Georgian National Security Council (NSC) published on its website on March 23 information, which, it said, it had received from an opposition politician Irakli Alasania, which, the latter claims, supports his allegations that the authorities are setting up paramilitary groups.
“We are publishing the entire document in order to give an opportunity to the public to discuss how serious submitted data are,” NSC said in a statement, adding that it does not contain “any valuable information”.
It “simply lists first and last names of military and police personnel, including those of Minister of Internal Affairs [Vano Merabishvili] and Minister of Defense [Bacho Akhalaia], as well as heads of regional police units and of high-ranking officers from ministries of defense and internal affairs,” NSC said.
The file include Alasania’s letter to NSC and attached list of names of those, which Alasania claims, are in charge of armed militia groups, as well as several locations in Zugdidi and several villages in Samegrelo region, where these groups are allegedly stationed; for instance in one case Alasania’s letter states that there is a 350-stong group based in “private houses in Zugdidi” and which is led by “a former chief of security guard of Roland Akhalaia”; the latter is chief prosecutor of Samegrelo region and a father of Defense Minister Bacho Akhalaia.
Secretary of NSC, Giga Bokeria, said in the statement calling the police and military personnel illegal armed groups was “utterly incomprehensible”. He also said predictions about possible Syrian scenario in Georgia “is alarming and irresponsible.” He was referring to remarks by Alasania, who called on foreign diplomats at a meeting on March 15, to react on process of setting up paramilitary groups “before it’s not too late and before we gonna have another Homs in Zugdidi”.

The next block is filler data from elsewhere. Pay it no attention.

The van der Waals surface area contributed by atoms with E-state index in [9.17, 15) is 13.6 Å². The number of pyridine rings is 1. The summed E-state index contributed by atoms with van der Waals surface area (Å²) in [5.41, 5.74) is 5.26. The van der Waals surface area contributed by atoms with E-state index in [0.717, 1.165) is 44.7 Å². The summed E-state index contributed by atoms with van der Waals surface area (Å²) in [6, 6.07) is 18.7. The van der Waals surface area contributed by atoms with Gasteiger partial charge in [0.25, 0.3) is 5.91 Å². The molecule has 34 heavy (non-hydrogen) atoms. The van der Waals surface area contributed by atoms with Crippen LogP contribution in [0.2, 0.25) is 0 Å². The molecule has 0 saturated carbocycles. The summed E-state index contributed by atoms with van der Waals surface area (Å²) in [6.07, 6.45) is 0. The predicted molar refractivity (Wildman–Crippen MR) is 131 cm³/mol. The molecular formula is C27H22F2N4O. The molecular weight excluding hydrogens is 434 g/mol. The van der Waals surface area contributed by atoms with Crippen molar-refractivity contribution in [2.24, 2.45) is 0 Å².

In separate remarks also on March 23, Bokeria told journalists that instead of apologizing for voicing "foolish" and "irresponsible" allegations, Alasania "made up even bigger foolishness to justify the previous one."
"I repeat, this is irresponsible foolishness," Bokeria added.
Alasania, one of the leaders of Bidzina Ivanishvili-led opposition coalition, said on March 20, that he possessed evidence to support his allegations about paramilitary groups. He refused to make details of evidence public, citing sensitivity of the matter from security point of view, but said he was sending the evidence involving “full information about places of location of the paramilitary groups, about their members, about armament and finances” to the Georgian National Security Council for reaction.
He also said that armed groups, which, he claimed, were being established upon direct instructions from President Saakashvili, had nothing to do with the reserve forces. “They carry arms and receive payments in cash,” he said.
Alasania told the Georgian Public Broadcaster on March 20, that he had been gathering information about the militia groups for past “five-six months” from local population in the Samegrelo region, including from relatives of some of the members of those paramilitary groups.
“I was verifying these reports; I never make a statement unless I am sure that it’s accurate,” he said.
“Saakashvili is creating these groups, because Saakashvili is afraid of losing elections and for that reason he needs such a repressive machine, which he will employ if he does not like election results,” Alasania said.